## Inverse Schrödinger Scattering for Seismic Imaging

##### Summary

The use of inverse scattering methods in seismic exploration is rapidly expanding. This generally involves classical wave equations which describe the traversion of waves through acoustic media. In particular, one may recover data of an inhomogeneous penetrable medium in the subsurface of the Earth by first probing it with an incident field and then measuring the reflected waves from some observation position. The data, however, is scattered and the objective of inverse scattering methods is thus to reconstruct the scattering potential of waves traversing the aforementioned scattering medium.
In my thesis, I treat the inverse Schrödinger scattering problem whereby we attempt to reconstruct the scattering potential of a medium from measurements of the medium response to a harmonic exitation which can be formulated by the Schrödinger equation. In quantum physics, this problem has been well treated and I draw parallels between the Schrödinger equation, for which there exist exact inversion methods, and the classical wave equation for which, in three dimensions at least, no exact inversion methods exist. Moreover, the inverse Schrödinger scattering problem is configured and thus generalised to the setting of seismic imaging.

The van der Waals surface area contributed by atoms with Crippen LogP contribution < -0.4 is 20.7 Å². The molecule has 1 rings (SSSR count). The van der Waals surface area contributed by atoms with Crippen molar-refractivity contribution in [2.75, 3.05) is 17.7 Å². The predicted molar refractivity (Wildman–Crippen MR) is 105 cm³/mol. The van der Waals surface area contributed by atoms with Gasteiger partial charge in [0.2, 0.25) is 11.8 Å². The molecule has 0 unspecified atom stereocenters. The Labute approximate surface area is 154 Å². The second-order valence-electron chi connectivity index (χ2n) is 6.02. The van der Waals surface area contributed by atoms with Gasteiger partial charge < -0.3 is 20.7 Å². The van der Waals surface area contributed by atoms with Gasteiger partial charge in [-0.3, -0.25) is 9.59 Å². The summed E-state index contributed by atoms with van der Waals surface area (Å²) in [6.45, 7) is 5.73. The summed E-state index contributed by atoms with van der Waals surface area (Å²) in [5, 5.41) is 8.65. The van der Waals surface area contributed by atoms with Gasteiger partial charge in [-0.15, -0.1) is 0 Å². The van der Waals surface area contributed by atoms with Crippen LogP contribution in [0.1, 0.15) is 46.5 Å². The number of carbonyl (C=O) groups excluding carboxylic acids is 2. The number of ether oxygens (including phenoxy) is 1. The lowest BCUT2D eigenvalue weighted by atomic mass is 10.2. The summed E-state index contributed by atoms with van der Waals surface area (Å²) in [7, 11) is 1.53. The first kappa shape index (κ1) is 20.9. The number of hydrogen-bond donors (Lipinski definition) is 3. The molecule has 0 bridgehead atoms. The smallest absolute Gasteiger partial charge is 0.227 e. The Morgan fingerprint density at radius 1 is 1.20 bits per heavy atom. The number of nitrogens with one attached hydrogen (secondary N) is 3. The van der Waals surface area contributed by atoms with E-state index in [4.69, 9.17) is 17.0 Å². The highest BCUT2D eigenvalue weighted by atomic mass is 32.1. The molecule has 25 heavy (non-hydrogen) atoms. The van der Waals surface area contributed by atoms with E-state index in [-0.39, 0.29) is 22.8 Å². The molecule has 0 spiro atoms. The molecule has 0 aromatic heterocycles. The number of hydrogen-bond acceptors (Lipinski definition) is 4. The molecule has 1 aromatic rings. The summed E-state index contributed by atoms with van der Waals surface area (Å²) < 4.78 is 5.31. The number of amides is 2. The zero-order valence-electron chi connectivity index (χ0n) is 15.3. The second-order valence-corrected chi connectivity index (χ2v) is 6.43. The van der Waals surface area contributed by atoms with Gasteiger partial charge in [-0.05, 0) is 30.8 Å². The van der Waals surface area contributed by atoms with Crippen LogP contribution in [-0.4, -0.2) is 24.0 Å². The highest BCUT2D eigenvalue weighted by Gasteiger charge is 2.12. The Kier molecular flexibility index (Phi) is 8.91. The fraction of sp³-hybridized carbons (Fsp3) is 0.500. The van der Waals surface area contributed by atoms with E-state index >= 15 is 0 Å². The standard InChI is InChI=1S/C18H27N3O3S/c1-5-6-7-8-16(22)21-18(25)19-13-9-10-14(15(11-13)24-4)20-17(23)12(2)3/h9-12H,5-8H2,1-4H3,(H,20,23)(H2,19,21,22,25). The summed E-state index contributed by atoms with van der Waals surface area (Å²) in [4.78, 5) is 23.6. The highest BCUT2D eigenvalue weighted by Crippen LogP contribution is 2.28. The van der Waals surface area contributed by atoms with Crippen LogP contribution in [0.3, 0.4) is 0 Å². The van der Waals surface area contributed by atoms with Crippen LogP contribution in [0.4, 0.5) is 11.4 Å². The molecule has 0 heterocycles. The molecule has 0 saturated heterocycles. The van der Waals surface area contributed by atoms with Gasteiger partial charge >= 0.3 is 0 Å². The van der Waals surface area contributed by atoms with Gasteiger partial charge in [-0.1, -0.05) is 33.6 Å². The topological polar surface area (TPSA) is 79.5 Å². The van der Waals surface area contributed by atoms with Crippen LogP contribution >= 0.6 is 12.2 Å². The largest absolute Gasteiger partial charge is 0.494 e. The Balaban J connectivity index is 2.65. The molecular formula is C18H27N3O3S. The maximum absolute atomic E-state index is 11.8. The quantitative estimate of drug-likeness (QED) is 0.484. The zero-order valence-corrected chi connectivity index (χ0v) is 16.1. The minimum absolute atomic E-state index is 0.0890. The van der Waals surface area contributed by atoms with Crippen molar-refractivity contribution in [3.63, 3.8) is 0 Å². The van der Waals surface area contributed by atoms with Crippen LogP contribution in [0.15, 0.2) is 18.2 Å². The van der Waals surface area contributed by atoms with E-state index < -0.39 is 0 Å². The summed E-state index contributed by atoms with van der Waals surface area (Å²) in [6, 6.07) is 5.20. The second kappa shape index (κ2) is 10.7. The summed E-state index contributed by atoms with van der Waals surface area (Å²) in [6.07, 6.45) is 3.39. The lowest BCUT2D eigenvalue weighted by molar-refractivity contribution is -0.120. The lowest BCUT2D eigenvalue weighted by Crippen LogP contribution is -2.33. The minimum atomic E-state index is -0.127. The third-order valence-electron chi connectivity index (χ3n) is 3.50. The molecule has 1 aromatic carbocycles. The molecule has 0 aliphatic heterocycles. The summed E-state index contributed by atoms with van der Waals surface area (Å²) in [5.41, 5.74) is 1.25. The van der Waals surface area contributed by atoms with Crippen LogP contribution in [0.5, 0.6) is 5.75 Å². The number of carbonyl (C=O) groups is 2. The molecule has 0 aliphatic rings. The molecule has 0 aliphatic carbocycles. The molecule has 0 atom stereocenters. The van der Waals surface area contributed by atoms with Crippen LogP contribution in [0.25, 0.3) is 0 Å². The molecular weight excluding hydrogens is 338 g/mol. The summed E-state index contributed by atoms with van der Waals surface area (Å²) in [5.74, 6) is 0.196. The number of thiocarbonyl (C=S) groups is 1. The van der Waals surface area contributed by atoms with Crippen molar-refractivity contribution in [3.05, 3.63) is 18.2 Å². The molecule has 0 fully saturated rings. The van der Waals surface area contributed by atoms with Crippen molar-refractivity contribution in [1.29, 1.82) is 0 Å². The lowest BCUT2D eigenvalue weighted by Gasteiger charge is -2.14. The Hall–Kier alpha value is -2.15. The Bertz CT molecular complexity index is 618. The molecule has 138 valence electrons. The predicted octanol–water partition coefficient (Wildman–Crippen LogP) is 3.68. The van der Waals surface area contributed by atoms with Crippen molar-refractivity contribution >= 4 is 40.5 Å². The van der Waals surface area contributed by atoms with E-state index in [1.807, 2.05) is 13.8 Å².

In particular, I compare fast layer stripping algorithms which recursively reconstruct the scattering potential under the assumption of weak scattering and otherwise alongside integral equation based methods and also sampling schemes for reconstructing the potential in the frequency domain.